Senegal reopens border with Ebola-hit Guinea

Senegal in August shut down its borders with Guinea, where the current Ebola outbreak was first recorded. It also suspended all flights to Liberia and Sierra Leone.

Senegal reopens border with Ebola-hit Guinea

World Bulletin/News Desk

Senegal has decided to reopen its border with Guinea, which has been hard hit by a deadly Ebola outbreak, and resume flights to Ebola-stricken Liberia and Sierra Leone, President Macky Sall has said.

Speaking at a press conference in Dakar on Sunday, Sall said his country's decision had come in line with the recommendations of the Economic Community of West African States (ECOWAS) to reopen borders with states affected by Ebola.

"As we must respect the provisions of the ECOWAS recommendations about the freedom of movement of persons and goods, we should have to reassess the necessary restrictive measures that were made before," said the Senegalese president.

However, he did not give a date for reopening the border with neighboring Guinea or resuming flights with Liberia or Sierra Leone.

At an extraordinary summit held last week in Accra, ECOWAS asked member states to reconsider restrictions imposed on the freedom of movement of goods and people due to fears of Ebola.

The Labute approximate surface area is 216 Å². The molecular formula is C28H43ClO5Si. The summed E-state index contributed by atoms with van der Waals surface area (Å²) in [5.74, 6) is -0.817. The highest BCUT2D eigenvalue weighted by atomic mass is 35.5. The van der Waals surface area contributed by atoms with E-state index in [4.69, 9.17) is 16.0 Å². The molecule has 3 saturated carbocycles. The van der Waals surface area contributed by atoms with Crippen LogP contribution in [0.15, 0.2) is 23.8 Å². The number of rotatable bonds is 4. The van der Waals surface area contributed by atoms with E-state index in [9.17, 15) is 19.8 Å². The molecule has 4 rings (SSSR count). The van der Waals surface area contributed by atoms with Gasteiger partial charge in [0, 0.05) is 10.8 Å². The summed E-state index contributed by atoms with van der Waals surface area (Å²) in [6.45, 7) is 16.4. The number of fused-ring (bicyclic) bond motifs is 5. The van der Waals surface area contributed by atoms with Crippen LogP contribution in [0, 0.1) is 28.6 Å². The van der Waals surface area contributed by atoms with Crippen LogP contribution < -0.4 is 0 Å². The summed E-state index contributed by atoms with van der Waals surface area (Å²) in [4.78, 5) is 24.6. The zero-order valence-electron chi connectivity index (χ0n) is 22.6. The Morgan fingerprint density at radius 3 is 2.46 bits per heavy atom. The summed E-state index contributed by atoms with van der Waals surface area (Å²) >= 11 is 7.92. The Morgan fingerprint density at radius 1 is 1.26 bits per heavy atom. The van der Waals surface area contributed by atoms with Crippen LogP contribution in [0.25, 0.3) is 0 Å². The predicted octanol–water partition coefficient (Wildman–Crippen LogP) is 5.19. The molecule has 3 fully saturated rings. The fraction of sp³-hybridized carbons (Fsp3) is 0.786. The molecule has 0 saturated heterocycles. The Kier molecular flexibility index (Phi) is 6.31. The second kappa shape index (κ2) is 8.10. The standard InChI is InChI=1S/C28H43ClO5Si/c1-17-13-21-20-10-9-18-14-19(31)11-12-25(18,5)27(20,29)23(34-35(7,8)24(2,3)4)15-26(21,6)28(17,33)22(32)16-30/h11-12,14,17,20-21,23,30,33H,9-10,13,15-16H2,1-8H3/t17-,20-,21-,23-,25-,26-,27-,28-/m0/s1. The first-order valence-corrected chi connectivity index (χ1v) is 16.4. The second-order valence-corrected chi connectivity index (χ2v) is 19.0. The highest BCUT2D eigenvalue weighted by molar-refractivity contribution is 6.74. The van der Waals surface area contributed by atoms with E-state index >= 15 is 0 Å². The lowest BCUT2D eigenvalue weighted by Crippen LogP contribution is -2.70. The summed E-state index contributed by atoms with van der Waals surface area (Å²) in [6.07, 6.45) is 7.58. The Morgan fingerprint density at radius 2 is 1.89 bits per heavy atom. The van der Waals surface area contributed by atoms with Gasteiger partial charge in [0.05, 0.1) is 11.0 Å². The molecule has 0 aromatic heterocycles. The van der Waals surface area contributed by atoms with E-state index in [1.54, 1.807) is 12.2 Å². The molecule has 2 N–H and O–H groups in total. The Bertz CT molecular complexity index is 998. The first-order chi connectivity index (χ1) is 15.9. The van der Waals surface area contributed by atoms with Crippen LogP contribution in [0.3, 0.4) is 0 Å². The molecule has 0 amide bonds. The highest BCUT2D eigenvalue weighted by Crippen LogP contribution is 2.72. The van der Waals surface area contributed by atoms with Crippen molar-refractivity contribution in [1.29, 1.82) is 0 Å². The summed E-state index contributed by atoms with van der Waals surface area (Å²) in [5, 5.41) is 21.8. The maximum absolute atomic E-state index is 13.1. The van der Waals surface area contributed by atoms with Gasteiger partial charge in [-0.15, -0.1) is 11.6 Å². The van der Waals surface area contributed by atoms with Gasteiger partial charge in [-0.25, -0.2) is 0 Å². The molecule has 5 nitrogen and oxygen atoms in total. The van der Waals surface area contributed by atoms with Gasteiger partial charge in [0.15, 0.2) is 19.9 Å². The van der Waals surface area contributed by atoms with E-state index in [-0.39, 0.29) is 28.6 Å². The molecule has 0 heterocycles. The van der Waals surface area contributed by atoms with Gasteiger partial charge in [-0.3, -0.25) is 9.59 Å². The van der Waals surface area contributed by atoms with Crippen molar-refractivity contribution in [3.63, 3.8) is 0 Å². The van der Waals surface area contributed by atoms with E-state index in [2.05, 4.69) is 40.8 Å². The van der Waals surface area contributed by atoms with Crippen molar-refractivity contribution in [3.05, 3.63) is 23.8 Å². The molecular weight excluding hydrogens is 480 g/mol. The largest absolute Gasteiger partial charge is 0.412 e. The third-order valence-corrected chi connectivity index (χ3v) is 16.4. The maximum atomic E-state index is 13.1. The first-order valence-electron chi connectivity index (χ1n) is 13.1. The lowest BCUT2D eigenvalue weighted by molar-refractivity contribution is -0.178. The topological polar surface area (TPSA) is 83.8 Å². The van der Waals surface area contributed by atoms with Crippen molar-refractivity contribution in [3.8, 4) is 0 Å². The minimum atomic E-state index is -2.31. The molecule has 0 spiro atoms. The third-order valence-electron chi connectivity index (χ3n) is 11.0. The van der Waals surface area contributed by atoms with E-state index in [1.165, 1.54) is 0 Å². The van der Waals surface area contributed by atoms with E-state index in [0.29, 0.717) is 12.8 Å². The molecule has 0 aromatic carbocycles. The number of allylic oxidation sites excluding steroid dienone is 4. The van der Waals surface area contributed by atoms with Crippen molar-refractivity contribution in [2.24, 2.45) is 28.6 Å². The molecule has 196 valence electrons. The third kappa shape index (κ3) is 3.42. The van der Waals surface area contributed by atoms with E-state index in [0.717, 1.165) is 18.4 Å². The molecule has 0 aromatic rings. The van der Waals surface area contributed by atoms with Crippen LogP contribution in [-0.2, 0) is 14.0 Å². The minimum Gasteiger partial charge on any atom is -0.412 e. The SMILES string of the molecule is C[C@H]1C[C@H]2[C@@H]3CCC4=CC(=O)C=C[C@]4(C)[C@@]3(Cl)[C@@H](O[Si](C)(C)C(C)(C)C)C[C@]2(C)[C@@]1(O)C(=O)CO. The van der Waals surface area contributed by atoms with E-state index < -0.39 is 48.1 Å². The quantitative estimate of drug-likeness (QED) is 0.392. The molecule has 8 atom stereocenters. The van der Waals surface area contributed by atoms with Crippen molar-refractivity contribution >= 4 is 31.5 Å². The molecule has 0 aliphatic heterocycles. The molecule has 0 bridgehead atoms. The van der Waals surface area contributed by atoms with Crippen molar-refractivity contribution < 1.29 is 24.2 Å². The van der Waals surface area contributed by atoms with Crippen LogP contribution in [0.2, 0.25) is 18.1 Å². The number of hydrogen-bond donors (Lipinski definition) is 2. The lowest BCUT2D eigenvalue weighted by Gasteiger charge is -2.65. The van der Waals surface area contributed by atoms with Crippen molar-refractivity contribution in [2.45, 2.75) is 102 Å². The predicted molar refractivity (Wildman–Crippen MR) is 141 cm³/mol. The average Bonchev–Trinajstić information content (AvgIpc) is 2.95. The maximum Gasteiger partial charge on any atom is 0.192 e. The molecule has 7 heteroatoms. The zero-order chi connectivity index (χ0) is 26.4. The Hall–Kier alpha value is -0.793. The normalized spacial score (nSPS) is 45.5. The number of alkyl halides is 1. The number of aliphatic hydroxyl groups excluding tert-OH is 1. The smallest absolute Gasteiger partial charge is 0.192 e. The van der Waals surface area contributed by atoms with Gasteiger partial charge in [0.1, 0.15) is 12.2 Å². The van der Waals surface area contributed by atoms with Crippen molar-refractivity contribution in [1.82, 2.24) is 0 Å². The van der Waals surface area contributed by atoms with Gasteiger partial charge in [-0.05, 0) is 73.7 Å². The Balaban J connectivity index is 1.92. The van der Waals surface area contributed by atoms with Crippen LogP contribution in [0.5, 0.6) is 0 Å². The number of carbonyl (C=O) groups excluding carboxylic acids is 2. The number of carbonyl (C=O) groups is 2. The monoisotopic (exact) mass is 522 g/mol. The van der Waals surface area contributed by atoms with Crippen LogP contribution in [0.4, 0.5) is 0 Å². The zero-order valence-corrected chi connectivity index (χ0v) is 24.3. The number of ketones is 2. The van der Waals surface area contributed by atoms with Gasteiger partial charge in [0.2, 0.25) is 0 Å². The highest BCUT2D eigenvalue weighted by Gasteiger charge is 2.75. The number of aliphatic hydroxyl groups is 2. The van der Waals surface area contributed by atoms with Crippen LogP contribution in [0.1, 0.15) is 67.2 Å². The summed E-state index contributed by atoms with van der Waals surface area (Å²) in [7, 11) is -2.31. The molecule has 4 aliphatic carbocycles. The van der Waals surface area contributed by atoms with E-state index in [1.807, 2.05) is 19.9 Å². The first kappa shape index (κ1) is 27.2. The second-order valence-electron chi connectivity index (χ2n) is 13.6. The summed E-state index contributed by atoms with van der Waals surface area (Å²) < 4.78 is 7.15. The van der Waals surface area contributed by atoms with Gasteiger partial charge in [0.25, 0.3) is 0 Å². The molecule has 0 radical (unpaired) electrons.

Senegal in August shut down its borders with Guinea, where the current Ebola outbreak was first recorded. It also suspended all flights to Liberia and Sierra Leone.

A few days later, Senegal confirmed its first case of the virus, imported by a young Guinean.

"Senegal has never failed to show solidarity" with the affected countries, Sall said. However, he stressed that his country would remain "vigilant on its land, air and sea borders."

In recent months, Ebola – a contagious disease for which there is no known treatment or cure – has killed around 4,808 people in West Africa, including nearly 1,041 in Guinea alone, according to the World Health Organization (WHO).

The virus has also reared its head in the Democratic Republic of Congo and in other countries outside Africa.

A tropical fever that first appeared in 1976 in Sudan and the Democratic Republic of Congo, Ebola can be transmitted to humans from wild animals.

It can also reportedly spread through contact with the body fluids of infected persons or of those who have died of the virus.

 

Last Mod: 10 Kasım 2014, 13:22
Add Comment